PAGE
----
There’s a lot of buzz going around about electric vehicles (EV’s), and it can be hard to sort through fact versus fiction. Here are a few things you should know if you’re trying to decide whether or not an EV is a good choice for you and your family.
Are EV’s really expensive?
All cars are certainly a financial investment, but EV’s are not priced considerably higher than conventional fuel vehicles any more.
The Tesla has almost become a household name and you’ve probably seen more and more of them on the road. That’s because they experienced double-digit growth in 2018 thanks to the introduction of their Model 3. You can join the Tesla craze by selecting one of several models that range anywhere from $35,000 up to $124,000 or more. Keep in mind that these prices are before any tax incentives and a major benefit of owning a Tesla is the expansive length of life in its batteries.
Other manufacturers are producing EV’s typically in the lower part of this same price range. For example, the Volkswagon e-Golf has an MSRP of about $32,000 and the Chevrolet Volt is at just over $33,000.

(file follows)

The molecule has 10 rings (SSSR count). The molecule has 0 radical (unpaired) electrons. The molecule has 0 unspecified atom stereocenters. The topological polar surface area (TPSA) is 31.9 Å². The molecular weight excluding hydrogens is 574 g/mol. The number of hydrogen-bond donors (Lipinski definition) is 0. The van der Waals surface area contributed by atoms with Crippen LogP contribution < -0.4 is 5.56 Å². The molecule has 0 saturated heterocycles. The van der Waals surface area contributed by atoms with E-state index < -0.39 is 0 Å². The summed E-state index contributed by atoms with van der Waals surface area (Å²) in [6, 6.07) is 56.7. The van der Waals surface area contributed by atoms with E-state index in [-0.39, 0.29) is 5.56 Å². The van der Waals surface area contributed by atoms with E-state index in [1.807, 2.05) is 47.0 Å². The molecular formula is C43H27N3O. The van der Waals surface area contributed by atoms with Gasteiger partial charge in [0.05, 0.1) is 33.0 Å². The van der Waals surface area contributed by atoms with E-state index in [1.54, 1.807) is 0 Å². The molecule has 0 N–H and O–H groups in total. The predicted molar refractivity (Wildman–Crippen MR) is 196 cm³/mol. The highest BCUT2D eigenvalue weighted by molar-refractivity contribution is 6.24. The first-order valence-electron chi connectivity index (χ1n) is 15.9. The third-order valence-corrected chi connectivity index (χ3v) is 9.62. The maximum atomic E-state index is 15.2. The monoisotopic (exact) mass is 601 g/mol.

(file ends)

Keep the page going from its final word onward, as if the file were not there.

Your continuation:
What’s the battery life?
Consumers have been worried about the battery life of EV’s because the replacement cost of a battery can be $15,000 or more (not including labor!) However, over the years, manufacturers have increased the battery life of EV’s dramatically. Today, most EV batteries are expected to last 8-years or 100,000 miles. In California, state law mandates that the manufacturer must cover batteries in cars sold there for 10 years or 150,000 miles.
Owners of EV’s can also extend the life of their batteries by choosing where they plug-in wisely! It’s easy to use that public high-voltage fast charging stations to “fill up” quickly, but those can degrade the battery’s performance and life long-term. Best practice is to use “Level 2” charging stations at home that take longer (about 4 hours) to charge a car, but keep the battery healthier for the long haul.
How are dead batteries disposed of?
Consumers have been concerned about the environmental effects of discarding dead batteries into landfills…and rightly so! We’re conserving natural resources so we should be concerned about what we’re putting back into the ground. The good news is that recycling facilities are popping up across America (Oregon included) to keep harmful materials from going to the landfill.
Would you like to learn more about electric vehicles and other alternative energy solutions?
Visit us at the Rogue Valley Clean Cities Coalition today! The Coalition works to enhance the livability and sustainability of Rogue Valley residents.